Heard it only lacked Russell Crowe running his hand through the grain stalks

    But it did have a scene of Obama wearing the wolf-pelt cape. I think Russell loaned it to him.

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  25. Connie said on October 30, 2008 at 1:05 pm

    Well I hear that Wars and social unrest lead to more zombie movies.

    And Obama’s real secret? This article proves Barack Obama’s use of a little-known and highly deceptive and manipulative form of “hack” hypnosis on millions of unaware Americans, and reveals what only a few psychologists and hypnosis/NLP experts know.

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  26. Bruce Fields said on October 30, 2008 at 1:16 pm

    I’m with Mark: I’ll take a good graph over a thousand anecdotes. Which is why I always enjoy reading the economist, despite their excessive faith in markets: their articles have data!

    And speaking of that magazine:

    “The Economist does not have a vote, but if it did, it would cast it for Mr Obama. We do so wholeheartedly: the Democratic candidate has clearly shown that he offers the better chance of restoring America’s self-confidence.”


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  27. Jeff (the mild-mannered one) said on October 30, 2008 at 1:17 pm

    Found some screen grabs (can’t do YouTube at work, and good thing, for many reasons), and the office looks like the kind of place i’d rent for a week in the Hocking Hills if i had the time to spend a week in the Hocking Hills, with camera probably backed up against the hot tub (all Hocking Hills cabins, by Ohio state law, must have hot tubs).

    Anyhow, i just assumed the point was “this isn’t the Oval Office, we don’t assume we’ve got the Oval Office in the bag, don’t anybody say we made it look like the Oval Office.” It looked mature, but casual, and very un-Oval Officey . . . maybe Camp Davidy.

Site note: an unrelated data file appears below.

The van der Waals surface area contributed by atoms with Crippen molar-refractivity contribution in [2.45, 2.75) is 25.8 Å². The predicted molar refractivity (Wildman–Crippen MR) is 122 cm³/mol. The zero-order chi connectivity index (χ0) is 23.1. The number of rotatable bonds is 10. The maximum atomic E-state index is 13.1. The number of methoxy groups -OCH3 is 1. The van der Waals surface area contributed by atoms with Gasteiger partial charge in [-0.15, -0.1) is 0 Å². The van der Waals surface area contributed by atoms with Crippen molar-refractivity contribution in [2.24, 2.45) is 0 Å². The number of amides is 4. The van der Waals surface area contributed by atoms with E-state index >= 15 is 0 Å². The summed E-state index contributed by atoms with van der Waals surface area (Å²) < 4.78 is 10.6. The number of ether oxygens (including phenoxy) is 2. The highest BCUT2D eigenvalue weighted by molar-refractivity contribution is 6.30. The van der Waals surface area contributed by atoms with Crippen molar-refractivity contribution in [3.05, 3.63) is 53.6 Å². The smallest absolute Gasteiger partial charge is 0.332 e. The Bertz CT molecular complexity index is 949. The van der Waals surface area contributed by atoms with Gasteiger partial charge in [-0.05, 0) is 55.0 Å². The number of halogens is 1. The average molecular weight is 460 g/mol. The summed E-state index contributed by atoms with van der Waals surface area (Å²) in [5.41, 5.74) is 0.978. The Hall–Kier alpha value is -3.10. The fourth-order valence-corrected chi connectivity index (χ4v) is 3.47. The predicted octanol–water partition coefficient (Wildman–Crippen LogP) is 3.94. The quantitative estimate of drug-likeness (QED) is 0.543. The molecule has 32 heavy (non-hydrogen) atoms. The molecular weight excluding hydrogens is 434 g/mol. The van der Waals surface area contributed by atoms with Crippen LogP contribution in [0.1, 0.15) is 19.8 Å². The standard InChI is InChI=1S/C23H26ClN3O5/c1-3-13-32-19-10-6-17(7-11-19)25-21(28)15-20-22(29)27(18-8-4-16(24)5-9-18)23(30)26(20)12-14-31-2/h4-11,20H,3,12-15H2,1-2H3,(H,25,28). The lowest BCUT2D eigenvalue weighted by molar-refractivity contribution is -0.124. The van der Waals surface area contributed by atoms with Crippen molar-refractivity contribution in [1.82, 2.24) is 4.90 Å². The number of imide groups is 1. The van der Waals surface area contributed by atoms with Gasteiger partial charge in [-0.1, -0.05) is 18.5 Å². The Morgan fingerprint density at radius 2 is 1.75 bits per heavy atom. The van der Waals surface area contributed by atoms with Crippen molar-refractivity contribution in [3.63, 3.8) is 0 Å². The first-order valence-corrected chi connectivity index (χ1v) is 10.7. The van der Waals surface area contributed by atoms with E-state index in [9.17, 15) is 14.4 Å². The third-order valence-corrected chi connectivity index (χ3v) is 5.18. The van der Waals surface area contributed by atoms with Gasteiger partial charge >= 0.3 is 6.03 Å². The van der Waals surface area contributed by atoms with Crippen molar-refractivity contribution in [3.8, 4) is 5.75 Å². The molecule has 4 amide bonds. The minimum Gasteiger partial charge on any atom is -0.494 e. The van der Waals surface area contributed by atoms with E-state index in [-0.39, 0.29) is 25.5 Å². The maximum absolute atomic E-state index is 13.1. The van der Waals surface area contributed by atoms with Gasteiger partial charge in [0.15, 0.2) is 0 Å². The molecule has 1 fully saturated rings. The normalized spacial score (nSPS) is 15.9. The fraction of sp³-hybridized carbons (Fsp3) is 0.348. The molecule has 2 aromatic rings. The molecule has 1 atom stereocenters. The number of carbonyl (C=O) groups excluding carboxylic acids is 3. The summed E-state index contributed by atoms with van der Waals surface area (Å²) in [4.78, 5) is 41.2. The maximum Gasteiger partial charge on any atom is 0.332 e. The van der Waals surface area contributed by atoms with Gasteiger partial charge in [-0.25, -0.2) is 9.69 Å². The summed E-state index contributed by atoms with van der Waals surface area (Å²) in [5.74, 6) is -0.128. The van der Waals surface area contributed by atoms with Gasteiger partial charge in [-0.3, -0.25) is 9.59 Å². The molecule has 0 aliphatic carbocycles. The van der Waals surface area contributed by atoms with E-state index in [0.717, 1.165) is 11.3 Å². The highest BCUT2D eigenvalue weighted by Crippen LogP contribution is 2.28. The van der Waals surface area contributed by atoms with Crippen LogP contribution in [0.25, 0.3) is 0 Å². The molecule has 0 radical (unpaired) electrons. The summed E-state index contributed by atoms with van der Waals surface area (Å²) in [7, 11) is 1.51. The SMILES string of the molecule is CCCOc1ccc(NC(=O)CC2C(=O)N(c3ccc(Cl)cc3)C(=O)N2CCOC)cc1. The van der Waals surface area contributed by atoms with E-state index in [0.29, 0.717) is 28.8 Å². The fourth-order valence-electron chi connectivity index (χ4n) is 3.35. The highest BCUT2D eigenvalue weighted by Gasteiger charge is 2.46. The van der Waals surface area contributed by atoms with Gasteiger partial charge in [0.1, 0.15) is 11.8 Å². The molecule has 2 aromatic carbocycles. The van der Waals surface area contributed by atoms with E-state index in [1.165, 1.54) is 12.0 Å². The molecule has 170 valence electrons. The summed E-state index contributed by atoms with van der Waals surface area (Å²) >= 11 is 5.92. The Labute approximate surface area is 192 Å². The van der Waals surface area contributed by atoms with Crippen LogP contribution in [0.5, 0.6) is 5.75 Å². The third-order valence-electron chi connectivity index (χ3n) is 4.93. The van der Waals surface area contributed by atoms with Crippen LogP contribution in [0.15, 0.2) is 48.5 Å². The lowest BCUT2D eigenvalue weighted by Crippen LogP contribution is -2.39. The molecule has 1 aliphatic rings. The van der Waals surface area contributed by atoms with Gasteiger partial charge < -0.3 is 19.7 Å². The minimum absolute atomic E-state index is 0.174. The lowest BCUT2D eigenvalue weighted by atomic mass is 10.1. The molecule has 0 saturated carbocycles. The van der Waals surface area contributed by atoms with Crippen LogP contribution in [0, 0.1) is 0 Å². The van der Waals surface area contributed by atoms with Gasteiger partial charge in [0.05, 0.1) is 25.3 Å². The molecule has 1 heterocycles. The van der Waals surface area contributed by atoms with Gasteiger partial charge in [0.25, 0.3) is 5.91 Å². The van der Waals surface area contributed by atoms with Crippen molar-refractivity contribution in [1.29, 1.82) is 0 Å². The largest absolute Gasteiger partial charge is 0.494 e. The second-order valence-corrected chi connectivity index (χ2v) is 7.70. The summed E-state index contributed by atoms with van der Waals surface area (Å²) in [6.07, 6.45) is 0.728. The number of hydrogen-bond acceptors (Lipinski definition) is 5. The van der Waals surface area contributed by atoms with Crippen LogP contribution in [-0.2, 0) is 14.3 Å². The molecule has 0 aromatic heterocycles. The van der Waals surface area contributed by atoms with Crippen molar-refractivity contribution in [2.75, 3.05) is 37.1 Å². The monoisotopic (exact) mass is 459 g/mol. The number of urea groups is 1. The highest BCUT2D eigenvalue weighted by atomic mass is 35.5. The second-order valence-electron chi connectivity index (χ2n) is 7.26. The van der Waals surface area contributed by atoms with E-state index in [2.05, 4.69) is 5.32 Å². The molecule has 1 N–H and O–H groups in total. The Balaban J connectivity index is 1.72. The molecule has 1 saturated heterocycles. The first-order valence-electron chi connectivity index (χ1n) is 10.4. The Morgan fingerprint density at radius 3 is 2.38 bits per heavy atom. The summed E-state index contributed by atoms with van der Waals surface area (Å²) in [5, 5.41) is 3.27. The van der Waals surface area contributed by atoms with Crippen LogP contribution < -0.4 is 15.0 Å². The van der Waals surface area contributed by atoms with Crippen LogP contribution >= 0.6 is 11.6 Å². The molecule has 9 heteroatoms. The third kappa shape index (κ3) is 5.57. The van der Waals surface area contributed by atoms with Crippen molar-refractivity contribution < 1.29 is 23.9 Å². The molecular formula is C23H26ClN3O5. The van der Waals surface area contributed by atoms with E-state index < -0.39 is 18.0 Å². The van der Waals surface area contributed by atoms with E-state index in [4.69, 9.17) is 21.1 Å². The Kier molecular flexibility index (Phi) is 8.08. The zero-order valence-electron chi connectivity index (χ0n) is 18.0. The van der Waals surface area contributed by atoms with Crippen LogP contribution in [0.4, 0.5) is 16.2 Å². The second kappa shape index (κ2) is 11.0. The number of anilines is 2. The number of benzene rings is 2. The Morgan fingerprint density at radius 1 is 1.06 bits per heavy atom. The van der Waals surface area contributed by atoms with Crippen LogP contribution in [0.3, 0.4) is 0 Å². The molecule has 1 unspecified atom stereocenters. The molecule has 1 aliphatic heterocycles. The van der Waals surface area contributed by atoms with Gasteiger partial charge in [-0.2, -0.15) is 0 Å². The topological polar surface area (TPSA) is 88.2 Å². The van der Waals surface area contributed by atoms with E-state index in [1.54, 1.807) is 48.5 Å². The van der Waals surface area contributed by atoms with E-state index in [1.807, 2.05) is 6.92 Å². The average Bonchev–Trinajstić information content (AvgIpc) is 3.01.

Meanwhile, in Ohio — We’re history — don’t know which candidate is going to do much about this, but it all goes back to that chart and what we’re gonna do about it. “Everything else” is going to run out as a category pretty darn quick.

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  28. jcburns said on October 30, 2008 at 1:29 pm

    One Ohio oddity…you grow up there, and you think nothing’s wrong with “Hocking Hills” as a name of a beautiful place. It conjures up for you lovely autumnal walks to cabins with (yes) hot tubs.

    For anyone not from Ohio, apparently (I have spousal evidence), it conjures up..uh..expectoration. Of course, don’t get me started on Michigan place names. Excuse me while I clear my throat.

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  29. brian stouder said on October 30, 2008 at 1:55 pm

    Forget Hocking Hills; a great, intimate, long weekend getaway can be had in French Lick, Indiana

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  30. brian stouder said on October 30, 2008 at 1:55 pm

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  31. Jolene said on October 30, 2008 at 2:16 pm

    Re the infomericial, I wasn’t sure what to think. I’m so not the audience. Too much information, too much in favor of Obama. I loved the amber waves of grain, however corny the iconography may be. I visited my heartland homeland just before harvest this past summer and still flash back to the images of how beautiful they were.

    After that, watching from the viewpoint of a supporter who wanted others to be persuaded, I worried about two things.